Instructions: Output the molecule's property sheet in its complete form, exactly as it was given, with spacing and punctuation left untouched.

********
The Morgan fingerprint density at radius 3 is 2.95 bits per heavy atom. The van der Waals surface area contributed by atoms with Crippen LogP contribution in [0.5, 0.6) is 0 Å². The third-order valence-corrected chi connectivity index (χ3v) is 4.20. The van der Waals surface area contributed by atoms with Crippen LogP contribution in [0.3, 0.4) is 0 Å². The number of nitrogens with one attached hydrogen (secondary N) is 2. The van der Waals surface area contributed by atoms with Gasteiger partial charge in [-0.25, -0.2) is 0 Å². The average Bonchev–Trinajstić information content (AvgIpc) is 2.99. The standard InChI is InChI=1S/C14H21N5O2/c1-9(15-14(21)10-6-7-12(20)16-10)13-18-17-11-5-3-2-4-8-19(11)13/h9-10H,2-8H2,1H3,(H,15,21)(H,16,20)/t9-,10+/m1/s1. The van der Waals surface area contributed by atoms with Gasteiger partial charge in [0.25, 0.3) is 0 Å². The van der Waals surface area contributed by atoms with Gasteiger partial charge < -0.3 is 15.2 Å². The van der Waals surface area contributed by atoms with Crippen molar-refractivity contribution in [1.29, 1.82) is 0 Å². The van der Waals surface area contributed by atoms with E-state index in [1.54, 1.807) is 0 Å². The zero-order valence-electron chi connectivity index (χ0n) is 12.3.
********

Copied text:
The Morgan fingerprint density at radius 3 is 2.95 bits per heavy atom. The van der Waals surface area contributed by atoms with Crippen LogP contribution in [0.5, 0.6) is 0 Å². The third-order valence-corrected chi connectivity index (χ3v) is 4.20. The van der Waals surface area contributed by atoms with Crippen LogP contribution in [0.3, 0.4) is 0 Å². The number of nitrogens with one attached hydrogen (secondary N) is 2. The van der Waals surface area contributed by atoms with Gasteiger partial charge in [-0.25, -0.2) is 0 Å². The average Bonchev–Trinajstić information content (AvgIpc) is 2.99. The standard InChI is InChI=1S/C14H21N5O2/c1-9(15-14(21)10-6-7-12(20)16-10)13-18-17-11-5-3-2-4-8-19(11)13/h9-10H,2-8H2,1H3,(H,15,21)(H,16,20)/t9-,10+/m1/s1. The van der Waals surface area contributed by atoms with Gasteiger partial charge in [0.25, 0.3) is 0 Å². The van der Waals surface area contributed by atoms with Gasteiger partial charge < -0.3 is 15.2 Å². The van der Waals surface area contributed by atoms with Crippen molar-refractivity contribution in [1.29, 1.82) is 0 Å². The van der Waals surface area contributed by atoms with E-state index in [1.54, 1.807) is 0 Å². The zero-order valence-electron chi connectivity index (χ0n) is 12.3.